Eddie was very much a caretaker. In addition to his mother, he became the close friend and caretaker of Jack Epstein, an older man he met when Jack volunteered with the Gay Community Center and they became good friends. As Jack became frail, Eddie handled many of his affairs. He also assisted several elderly men who lived in Calvert Court including Manny Velder, whom he took to dialysis three times a week. Reflecting on Eddie’s life, longtime friend Gerry Ronkin said, “Eddie’s defining character was his loyalty: To his family, his many friends, the Calvert Court cooperative, Barton Cotton Printing Company, and the local community of Charles Village where he lived his entire life. He was generous to a fault and unique in that no one could find anything bad to say about him.” Gerry spoke of another of Eddie’s qualities, his absolute integrity in everything he did and with everyone he met.
The cancer diagnosis was not easy for Eddie. It forced the caretaker to become the cared for. However, his niece Dawn Wild, and many friends and neighbors stepped up to support him. During his recent hospitalization they paraded through his room daily. He was particularly thankful for Dawn’s steady presence and the love and support provided by neighbors Carol Anderson-Austra and Pat McCarty, who was constantly by his side.
Eddie was raised as a Catholic and attended the neighborhood parish church. One of the parish priests came on to him when he was 15 but Eddie never saw the incident as a huge traumatic event in his life. When a friend occasionally joked that this was his ticket to financial security, Eddie would laugh and say he simply did not consider the incident a big deal.
However, another episode with the church did have a lasting impact on Eddie. When he went to confession shortly after the priest’s come-on, he confessed to another priest that he had some feelings for men. He was screamed at and told that he would rot in hell and was given 100 Our Fathers, 100 Hail Marys, and 100 Acts of Contrition for merely thinking of men. After that experience, he was done with the Catholic Church; he walked out the door never to return. True to his gay nature, though – everyone knows gay men appreciate fine art and architecture – on a trip to New York this summer he went sightseeing with friends to St. Patrick’s Cathedral and regaled everyone with his discovery that there was an ATM machine in the church!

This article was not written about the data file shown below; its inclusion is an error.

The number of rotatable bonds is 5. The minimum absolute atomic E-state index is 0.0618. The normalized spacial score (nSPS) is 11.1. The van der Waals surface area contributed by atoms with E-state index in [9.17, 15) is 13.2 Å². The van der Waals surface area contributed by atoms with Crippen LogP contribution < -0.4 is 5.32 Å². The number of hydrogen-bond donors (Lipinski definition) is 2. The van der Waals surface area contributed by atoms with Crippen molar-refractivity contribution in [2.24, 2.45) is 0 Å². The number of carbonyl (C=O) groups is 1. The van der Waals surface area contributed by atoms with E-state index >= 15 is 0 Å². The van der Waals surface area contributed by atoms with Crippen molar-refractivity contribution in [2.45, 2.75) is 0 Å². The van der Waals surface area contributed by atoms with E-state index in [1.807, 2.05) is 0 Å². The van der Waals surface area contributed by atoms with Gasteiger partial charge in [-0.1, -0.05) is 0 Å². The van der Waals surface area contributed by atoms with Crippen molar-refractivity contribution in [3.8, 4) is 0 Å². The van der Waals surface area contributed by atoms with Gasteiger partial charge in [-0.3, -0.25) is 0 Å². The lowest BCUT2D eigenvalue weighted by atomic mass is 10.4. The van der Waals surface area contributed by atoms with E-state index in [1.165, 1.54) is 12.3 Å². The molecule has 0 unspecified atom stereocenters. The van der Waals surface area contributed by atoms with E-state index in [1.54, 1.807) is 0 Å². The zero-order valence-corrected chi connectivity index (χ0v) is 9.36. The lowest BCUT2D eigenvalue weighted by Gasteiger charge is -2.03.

Eddie’s mother, father, and three siblings predeceased him. In addition to his niece Dawn, he is survived by a nephew, Stephen Thomas Holl, two other nieces – Tabatha Stella Thomas and Melissa Ann Weller – five great nephews, four great nieces, one great great nephew, and a large number of friends and neighbors who will miss him dearly.
A former roommate, Scott Macleod, reflecting on Eddie’s love of life said, “You could not ask for a more faithful friend. In the short period I lived on Abell Avenue with Eddie, I was always struck by Eddie’s genuine simplicity as a human being. I mean that in the best possible way. He was unpretentious and generous to a fault. He would laugh uproariously while watching reruns of ‘I Love Lucy’ and ‘Benny Hill’ on TV. Perhaps most endearing was his Sunday morning ritual of putting Patsy Cline’s Greatest Hits on the record player and singing along as if at prayer, deeply feeling every word. That was religion for Eddie.”
And to that I say Amen!